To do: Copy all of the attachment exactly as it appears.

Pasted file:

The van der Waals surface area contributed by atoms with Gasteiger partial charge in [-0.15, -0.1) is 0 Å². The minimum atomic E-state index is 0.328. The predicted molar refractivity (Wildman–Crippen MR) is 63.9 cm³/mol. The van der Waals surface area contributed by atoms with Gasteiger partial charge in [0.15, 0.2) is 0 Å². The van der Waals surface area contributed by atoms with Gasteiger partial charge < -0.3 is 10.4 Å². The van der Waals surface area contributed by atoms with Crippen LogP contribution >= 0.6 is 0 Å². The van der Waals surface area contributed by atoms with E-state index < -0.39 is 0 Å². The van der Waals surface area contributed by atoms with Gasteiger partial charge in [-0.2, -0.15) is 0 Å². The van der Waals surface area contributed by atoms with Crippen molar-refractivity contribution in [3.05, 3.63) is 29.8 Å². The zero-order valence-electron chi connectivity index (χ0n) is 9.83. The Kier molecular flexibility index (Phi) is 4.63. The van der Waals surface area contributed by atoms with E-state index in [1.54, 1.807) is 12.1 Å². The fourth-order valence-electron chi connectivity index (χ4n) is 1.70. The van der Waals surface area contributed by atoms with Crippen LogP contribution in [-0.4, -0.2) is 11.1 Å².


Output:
The van der Waals surface area contributed by atoms with Gasteiger partial charge in [-0.15, -0.1) is 0 Å². The minimum atomic E-state index is 0.328. The predicted molar refractivity (Wildman–Crippen MR) is 63.9 cm³/mol. The van der Waals surface area contributed by atoms with Gasteiger partial charge in [0.15, 0.2) is 0 Å². The van der Waals surface area contributed by atoms with Gasteiger partial charge < -0.3 is 10.4 Å². The van der Waals surface area contributed by atoms with Crippen LogP contribution >= 0.6 is 0 Å². The van der Waals surface area contributed by atoms with E-state index < -0.39 is 0 Å². The van der Waals surface area contributed by atoms with Gasteiger partial charge in [-0.2, -0.15) is 0 Å². The van der Waals surface area contributed by atoms with Crippen molar-refractivity contribution in [3.05, 3.63) is 29.8 Å². The zero-order valence-electron chi connectivity index (χ0n) is 9.83. The Kier molecular flexibility index (Phi) is 4.63. The van der Waals surface area contributed by atoms with E-state index in [1.54, 1.807) is 12.1 Å². The fourth-order valence-electron chi connectivity index (χ4n) is 1.70. The van der Waals surface area contributed by atoms with Crippen LogP contribution in [-0.4, -0.2) is 11.1 Å².